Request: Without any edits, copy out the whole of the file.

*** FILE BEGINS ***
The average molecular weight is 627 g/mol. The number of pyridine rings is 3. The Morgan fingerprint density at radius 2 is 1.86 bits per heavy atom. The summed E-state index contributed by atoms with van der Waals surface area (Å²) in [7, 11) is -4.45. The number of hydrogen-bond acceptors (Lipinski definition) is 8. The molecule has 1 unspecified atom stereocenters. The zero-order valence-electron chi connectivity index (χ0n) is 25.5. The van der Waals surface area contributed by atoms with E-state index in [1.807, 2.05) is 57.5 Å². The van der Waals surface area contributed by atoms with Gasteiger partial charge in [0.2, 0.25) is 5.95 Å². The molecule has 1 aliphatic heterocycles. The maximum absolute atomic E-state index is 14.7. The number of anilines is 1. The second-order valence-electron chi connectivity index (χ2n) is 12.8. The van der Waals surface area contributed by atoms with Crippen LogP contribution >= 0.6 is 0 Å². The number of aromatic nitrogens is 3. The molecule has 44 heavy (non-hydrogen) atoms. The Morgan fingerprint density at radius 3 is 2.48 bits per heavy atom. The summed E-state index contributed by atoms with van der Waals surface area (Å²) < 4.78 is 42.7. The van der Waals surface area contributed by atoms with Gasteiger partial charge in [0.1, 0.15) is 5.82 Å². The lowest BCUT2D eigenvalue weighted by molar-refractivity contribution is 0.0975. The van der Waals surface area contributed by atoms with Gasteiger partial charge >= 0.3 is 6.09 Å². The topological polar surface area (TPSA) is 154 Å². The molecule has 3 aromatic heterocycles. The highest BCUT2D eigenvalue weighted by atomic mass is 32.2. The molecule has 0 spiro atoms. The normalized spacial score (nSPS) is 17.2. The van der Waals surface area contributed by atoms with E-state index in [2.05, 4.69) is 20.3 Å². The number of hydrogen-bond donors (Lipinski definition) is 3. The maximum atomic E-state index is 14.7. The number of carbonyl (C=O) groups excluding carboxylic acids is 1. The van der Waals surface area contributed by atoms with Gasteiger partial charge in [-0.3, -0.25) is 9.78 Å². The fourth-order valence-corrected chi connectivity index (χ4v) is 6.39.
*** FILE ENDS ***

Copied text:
The average molecular weight is 627 g/mol. The number of pyridine rings is 3. The Morgan fingerprint density at radius 2 is 1.86 bits per heavy atom. The summed E-state index contributed by atoms with van der Waals surface area (Å²) in [7, 11) is -4.45. The number of hydrogen-bond acceptors (Lipinski definition) is 8. The molecule has 1 unspecified atom stereocenters. The zero-order valence-electron chi connectivity index (χ0n) is 25.5. The van der Waals surface area contributed by atoms with E-state index in [1.807, 2.05) is 57.5 Å². The van der Waals surface area contributed by atoms with Gasteiger partial charge in [0.2, 0.25) is 5.95 Å². The molecule has 1 aliphatic heterocycles. The maximum absolute atomic E-state index is 14.7. The number of anilines is 1. The second-order valence-electron chi connectivity index (χ2n) is 12.8. The van der Waals surface area contributed by atoms with Crippen LogP contribution >= 0.6 is 0 Å². The number of aromatic nitrogens is 3. The molecule has 44 heavy (non-hydrogen) atoms. The Morgan fingerprint density at radius 3 is 2.48 bits per heavy atom. The summed E-state index contributed by atoms with van der Waals surface area (Å²) < 4.78 is 42.7. The van der Waals surface area contributed by atoms with Gasteiger partial charge in [0.1, 0.15) is 5.82 Å². The lowest BCUT2D eigenvalue weighted by molar-refractivity contribution is 0.0975. The van der Waals surface area contributed by atoms with Gasteiger partial charge >= 0.3 is 6.09 Å². The topological polar surface area (TPSA) is 154 Å². The molecule has 3 aromatic heterocycles. The highest BCUT2D eigenvalue weighted by atomic mass is 32.2. The molecule has 0 spiro atoms. The normalized spacial score (nSPS) is 17.2. The van der Waals surface area contributed by atoms with E-state index in [2.05, 4.69) is 20.3 Å². The number of hydrogen-bond donors (Lipinski definition) is 3. The maximum atomic E-state index is 14.7. The number of carbonyl (C=O) groups excluding carboxylic acids is 1. The van der Waals surface area contributed by atoms with Gasteiger partial charge in [-0.3, -0.25) is 9.78 Å². The fourth-order valence-corrected chi connectivity index (χ4v) is 6.39.